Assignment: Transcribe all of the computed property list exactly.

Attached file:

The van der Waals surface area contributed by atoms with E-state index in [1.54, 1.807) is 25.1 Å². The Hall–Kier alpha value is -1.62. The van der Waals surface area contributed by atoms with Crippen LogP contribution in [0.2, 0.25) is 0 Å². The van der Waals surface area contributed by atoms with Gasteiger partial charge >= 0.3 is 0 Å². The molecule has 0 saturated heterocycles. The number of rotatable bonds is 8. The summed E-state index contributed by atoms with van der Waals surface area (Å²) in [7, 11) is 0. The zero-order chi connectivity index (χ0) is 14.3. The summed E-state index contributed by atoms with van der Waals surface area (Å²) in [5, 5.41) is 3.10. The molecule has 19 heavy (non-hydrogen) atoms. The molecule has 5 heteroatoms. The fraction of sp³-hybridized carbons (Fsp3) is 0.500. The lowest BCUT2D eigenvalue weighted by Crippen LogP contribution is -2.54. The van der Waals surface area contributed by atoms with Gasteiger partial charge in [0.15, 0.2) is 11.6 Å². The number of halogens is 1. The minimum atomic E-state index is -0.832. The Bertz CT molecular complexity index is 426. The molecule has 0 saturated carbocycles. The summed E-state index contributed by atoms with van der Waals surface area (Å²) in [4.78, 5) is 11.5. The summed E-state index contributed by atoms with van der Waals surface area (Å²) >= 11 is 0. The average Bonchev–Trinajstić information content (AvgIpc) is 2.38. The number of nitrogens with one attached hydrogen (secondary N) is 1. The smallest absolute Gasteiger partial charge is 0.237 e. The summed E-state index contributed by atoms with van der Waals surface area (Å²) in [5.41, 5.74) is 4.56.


The van der Waals surface area contributed by atoms with E-state index in [1.54, 1.807) is 25.1 Å². The Hall–Kier alpha value is -1.62. The van der Waals surface area contributed by atoms with Crippen LogP contribution in [0.2, 0.25) is 0 Å². The van der Waals surface area contributed by atoms with Gasteiger partial charge >= 0.3 is 0 Å². The molecule has 0 saturated heterocycles. The number of rotatable bonds is 8. The summed E-state index contributed by atoms with van der Waals surface area (Å²) in [7, 11) is 0. The zero-order chi connectivity index (χ0) is 14.3. The summed E-state index contributed by atoms with van der Waals surface area (Å²) in [5, 5.41) is 3.10. The molecule has 19 heavy (non-hydrogen) atoms. The molecule has 5 heteroatoms. The fraction of sp³-hybridized carbons (Fsp3) is 0.500. The lowest BCUT2D eigenvalue weighted by Crippen LogP contribution is -2.54. The van der Waals surface area contributed by atoms with Gasteiger partial charge in [0.15, 0.2) is 11.6 Å². The number of halogens is 1. The minimum atomic E-state index is -0.832. The Bertz CT molecular complexity index is 426. The molecule has 0 saturated carbocycles. The summed E-state index contributed by atoms with van der Waals surface area (Å²) in [4.78, 5) is 11.5. The summed E-state index contributed by atoms with van der Waals surface area (Å²) >= 11 is 0. The average Bonchev–Trinajstić information content (AvgIpc) is 2.38. The number of nitrogens with one attached hydrogen (secondary N) is 1. The smallest absolute Gasteiger partial charge is 0.237 e. The summed E-state index contributed by atoms with van der Waals surface area (Å²) in [5.41, 5.74) is 4.56.